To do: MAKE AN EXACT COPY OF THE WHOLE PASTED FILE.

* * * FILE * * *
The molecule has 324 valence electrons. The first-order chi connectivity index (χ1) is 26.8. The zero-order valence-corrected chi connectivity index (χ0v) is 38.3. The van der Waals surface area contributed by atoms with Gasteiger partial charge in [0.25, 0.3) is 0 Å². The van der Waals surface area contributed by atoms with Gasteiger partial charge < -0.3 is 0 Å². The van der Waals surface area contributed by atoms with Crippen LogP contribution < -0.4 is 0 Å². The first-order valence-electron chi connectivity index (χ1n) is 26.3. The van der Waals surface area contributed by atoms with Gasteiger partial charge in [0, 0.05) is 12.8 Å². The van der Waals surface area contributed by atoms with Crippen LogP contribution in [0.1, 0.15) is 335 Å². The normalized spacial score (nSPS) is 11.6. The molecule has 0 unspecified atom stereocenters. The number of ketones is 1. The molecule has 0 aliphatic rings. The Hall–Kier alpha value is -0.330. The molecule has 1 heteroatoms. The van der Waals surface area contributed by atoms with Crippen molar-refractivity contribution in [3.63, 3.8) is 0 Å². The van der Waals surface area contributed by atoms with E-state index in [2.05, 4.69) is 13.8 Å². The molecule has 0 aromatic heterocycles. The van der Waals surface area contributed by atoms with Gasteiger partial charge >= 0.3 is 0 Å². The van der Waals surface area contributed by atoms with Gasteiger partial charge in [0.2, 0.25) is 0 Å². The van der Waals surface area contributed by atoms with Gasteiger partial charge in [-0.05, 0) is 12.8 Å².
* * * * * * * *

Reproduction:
The molecule has 324 valence electrons. The first-order chi connectivity index (χ1) is 26.8. The zero-order valence-corrected chi connectivity index (χ0v) is 38.3. The van der Waals surface area contributed by atoms with Gasteiger partial charge in [0.25, 0.3) is 0 Å². The van der Waals surface area contributed by atoms with Gasteiger partial charge < -0.3 is 0 Å². The van der Waals surface area contributed by atoms with Crippen LogP contribution < -0.4 is 0 Å². The first-order valence-electron chi connectivity index (χ1n) is 26.3. The van der Waals surface area contributed by atoms with Gasteiger partial charge in [0, 0.05) is 12.8 Å². The van der Waals surface area contributed by atoms with Crippen LogP contribution in [0.1, 0.15) is 335 Å². The normalized spacial score (nSPS) is 11.6. The molecule has 0 unspecified atom stereocenters. The number of ketones is 1. The molecule has 0 aliphatic rings. The Hall–Kier alpha value is -0.330. The molecule has 1 heteroatoms. The van der Waals surface area contributed by atoms with Crippen molar-refractivity contribution in [3.63, 3.8) is 0 Å². The van der Waals surface area contributed by atoms with E-state index in [2.05, 4.69) is 13.8 Å². The molecule has 0 aromatic heterocycles. The van der Waals surface area contributed by atoms with Gasteiger partial charge >= 0.3 is 0 Å². The van der Waals surface area contributed by atoms with Gasteiger partial charge in [0.2, 0.25) is 0 Å². The van der Waals surface area contributed by atoms with Gasteiger partial charge in [-0.05, 0) is 12.8 Å².